530 of visits and the rituals performed during the visit. The data from the visitor survey (45 responses) revealed that about 80% of respondents were regular visitors to Vrindavan. A third of the regular visitors came at least once or twice each year; one respondent visited every month. The remaining 20% of respondents had visited Vrindavan for the very rst time. The main mode of transport was by car or van, self-owned and driven (60%), or hired through regional taxi services (20%). Less than 20% travelled by public transport, i.e., trains or state-run regional bus services. The duration of stay ranged between one and three days: 25% were on a day trip; 50% stayed overnight and returned home the following day; and the remaining 25% stayed for two nights before travelling to other places in the region. Of the 11 respondents that stayed in Vrindavan, only ve chose to board in the ashrams of their gurus or in the lodgings built by their religious or caste associations. The travel patterns obtained from the survey correspond with those carried out by the MVDA in 1997, which found that the average duration of stay for visitors to Vrindavan was 1.35 days (MVDA, 1998). The main motive for travelling to Vrindavan continues to be centred on devotional worship or Krishna darsan at different temples. About 20% attended the ceremonial prayers performed at temples during different times of the day; 50% of those visiting the temple neither wait to attend the ritual arati performance, nor intend to perform any specic pilgrimage associated rituals. Less than 10% of the respondents had performed the customary circumambulation of Vrindavan. Only 5 out of the 45 respondents in the survey indicated that they had relied on the services of pandas or local guides during their trip. The day and weekend visitors offered two reasons for coming to Vrindavan, the rst being that Krishna is an important wish-fulling god and that it was worth the effort to visit the temples where the Krishna deities were well known for their power to full wishes. The second reason was that Vrindavan is a convenient and easily accessible destination for visitors from Delhi, Jaipur and Agra, and serves as a weekend getaway for religious and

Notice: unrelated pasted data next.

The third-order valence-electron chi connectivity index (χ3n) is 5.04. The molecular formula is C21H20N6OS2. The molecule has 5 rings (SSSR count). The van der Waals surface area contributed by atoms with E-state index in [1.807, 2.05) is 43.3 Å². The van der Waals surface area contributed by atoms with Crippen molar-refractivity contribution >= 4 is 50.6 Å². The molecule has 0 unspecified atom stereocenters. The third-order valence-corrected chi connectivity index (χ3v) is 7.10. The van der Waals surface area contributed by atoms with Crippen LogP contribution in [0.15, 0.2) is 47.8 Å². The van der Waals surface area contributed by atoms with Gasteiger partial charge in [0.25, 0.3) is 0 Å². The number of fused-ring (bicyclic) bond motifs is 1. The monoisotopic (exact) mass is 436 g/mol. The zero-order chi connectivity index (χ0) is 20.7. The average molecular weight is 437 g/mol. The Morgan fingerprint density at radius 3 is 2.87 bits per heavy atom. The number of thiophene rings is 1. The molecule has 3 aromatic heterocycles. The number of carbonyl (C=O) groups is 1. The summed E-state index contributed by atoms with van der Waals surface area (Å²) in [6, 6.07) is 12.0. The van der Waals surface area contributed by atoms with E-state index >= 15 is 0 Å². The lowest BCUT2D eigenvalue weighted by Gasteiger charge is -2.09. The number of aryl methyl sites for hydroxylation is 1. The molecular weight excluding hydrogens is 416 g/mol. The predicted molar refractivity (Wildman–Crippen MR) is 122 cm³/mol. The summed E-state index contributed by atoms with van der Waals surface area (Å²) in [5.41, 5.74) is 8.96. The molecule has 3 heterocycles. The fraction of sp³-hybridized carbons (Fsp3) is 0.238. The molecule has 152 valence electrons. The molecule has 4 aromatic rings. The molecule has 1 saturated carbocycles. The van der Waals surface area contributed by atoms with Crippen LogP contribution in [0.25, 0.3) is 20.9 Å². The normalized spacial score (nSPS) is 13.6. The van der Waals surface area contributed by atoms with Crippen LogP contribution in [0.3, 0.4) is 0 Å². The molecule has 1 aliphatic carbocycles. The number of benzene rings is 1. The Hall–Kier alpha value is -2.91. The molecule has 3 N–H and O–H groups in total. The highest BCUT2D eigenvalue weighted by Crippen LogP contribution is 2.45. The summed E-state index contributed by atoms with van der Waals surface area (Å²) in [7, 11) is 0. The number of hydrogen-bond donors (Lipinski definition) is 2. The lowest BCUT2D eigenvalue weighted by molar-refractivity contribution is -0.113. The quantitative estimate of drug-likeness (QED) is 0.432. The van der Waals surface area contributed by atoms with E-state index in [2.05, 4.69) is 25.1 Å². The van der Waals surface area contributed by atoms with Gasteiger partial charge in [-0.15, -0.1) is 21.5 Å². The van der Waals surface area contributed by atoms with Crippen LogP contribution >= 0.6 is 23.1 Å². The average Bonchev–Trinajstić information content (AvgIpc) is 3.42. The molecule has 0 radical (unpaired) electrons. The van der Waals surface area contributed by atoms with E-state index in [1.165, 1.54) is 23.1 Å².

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K. A. Shinde leisure activities. Less than 10% of the respondents visited ve or more temples during their day or weekend trip. The average time spent by respondents in each temple was between 45 minutes to an hour. The survey of visitors at the entrance of major temples does not reect the entire range of trips to Vrindavan. Many of the pandas that were interviewed said that many day and weekend trips made by people from Delhi, Jaipur and Agra involve customary visits to their family goswamis or gurus, initiation ceremonies for family members or sponsoring large ritual feasts to honour pledges made to particular deities or for other important events in the religious calendar. The ndings from the survey reect the multi-purpose nature of trips that full religious, cultural and recreational needs for visitors and in many ways conrm the observations of the domestic tourism survey mentioned earlier. The combination of day and weekend visitors and package tourists through the year has transformed the economic environment of Vrindavan. These changing patterns and the new environment for religious tourism has forced many of the traditional actors and service providers in Vrindavan to modify their roles in order to either retain their presence in the industry or to increase prots from the ows of visitors to the town. Emerging trends of entrepreneurship New patterns of entrepreneurship are evident from the ways in which religious actors engage with the new trends of religious tourism. The goswamis of leading Vaishnava sects, as well as some independent god men, have responded to the new trends by transforming themselves into religious entrepreneurs and operate their temples and ashrams as religious enterprises. These transformations are most visible in performances such as katha, Braj yatra and festival celebrations. The signicant nancial rewards offered by the business of katha performance have led to the proliferation of performers (Lutgendorf, 1989) and many of them use new communication technologies to promote their business. Those that previously relied on relationships with established temples and goswamis for their livelihood are now able to operate independently because of the